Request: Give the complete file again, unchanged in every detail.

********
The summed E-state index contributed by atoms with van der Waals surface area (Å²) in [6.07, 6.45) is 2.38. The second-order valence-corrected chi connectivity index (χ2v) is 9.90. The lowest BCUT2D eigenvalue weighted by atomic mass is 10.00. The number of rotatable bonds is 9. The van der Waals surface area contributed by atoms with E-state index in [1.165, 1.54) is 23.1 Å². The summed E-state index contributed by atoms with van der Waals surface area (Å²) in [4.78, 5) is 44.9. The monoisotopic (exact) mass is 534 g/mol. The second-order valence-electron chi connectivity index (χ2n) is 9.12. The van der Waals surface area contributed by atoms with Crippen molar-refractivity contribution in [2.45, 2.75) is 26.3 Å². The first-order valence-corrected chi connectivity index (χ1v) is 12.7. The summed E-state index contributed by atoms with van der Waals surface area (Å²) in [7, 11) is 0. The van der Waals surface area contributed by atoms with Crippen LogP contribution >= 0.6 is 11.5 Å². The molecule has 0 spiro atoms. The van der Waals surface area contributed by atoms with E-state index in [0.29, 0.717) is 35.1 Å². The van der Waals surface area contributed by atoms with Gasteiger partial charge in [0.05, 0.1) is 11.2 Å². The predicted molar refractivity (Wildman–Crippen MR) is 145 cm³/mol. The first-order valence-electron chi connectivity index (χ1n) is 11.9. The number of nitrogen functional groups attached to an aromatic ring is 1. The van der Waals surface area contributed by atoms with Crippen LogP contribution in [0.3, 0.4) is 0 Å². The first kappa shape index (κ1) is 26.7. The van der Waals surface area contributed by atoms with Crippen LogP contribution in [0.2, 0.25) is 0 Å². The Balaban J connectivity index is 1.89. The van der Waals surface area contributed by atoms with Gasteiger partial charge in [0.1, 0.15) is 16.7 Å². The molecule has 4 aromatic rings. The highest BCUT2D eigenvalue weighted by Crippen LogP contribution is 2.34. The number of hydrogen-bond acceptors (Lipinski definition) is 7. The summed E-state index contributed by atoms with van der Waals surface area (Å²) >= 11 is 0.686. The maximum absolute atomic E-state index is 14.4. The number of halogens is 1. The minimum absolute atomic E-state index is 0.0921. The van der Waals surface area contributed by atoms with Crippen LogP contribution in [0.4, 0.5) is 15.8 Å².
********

The summed E-state index contributed by atoms with van der Waals surface area (Å²) in [6.07, 6.45) is 2.38. The second-order valence-corrected chi connectivity index (χ2v) is 9.90. The lowest BCUT2D eigenvalue weighted by atomic mass is 10.00. The number of rotatable bonds is 9. The van der Waals surface area contributed by atoms with E-state index in [1.165, 1.54) is 23.1 Å². The summed E-state index contributed by atoms with van der Waals surface area (Å²) in [4.78, 5) is 44.9. The monoisotopic (exact) mass is 534 g/mol. The second-order valence-electron chi connectivity index (χ2n) is 9.12. The van der Waals surface area contributed by atoms with Crippen molar-refractivity contribution in [2.45, 2.75) is 26.3 Å². The first-order valence-corrected chi connectivity index (χ1v) is 12.7. The summed E-state index contributed by atoms with van der Waals surface area (Å²) in [7, 11) is 0. The van der Waals surface area contributed by atoms with Crippen LogP contribution >= 0.6 is 11.5 Å². The molecule has 0 spiro atoms. The van der Waals surface area contributed by atoms with E-state index in [0.29, 0.717) is 35.1 Å². The van der Waals surface area contributed by atoms with Gasteiger partial charge in [0.05, 0.1) is 11.2 Å². The predicted molar refractivity (Wildman–Crippen MR) is 145 cm³/mol. The first-order valence-electron chi connectivity index (χ1n) is 11.9. The number of nitrogen functional groups attached to an aromatic ring is 1. The van der Waals surface area contributed by atoms with Crippen LogP contribution in [0.3, 0.4) is 0 Å². The first kappa shape index (κ1) is 26.7. The van der Waals surface area contributed by atoms with Crippen LogP contribution in [0.2, 0.25) is 0 Å². The Balaban J connectivity index is 1.89. The van der Waals surface area contributed by atoms with Gasteiger partial charge in [0.1, 0.15) is 16.7 Å². The molecule has 4 aromatic rings. The highest BCUT2D eigenvalue weighted by Crippen LogP contribution is 2.34. The number of hydrogen-bond acceptors (Lipinski definition) is 7. The summed E-state index contributed by atoms with van der Waals surface area (Å²) >= 11 is 0.686. The maximum absolute atomic E-state index is 14.4. The number of halogens is 1. The minimum absolute atomic E-state index is 0.0921. The van der Waals surface area contributed by atoms with Crippen LogP contribution in [0.4, 0.5) is 15.8 Å².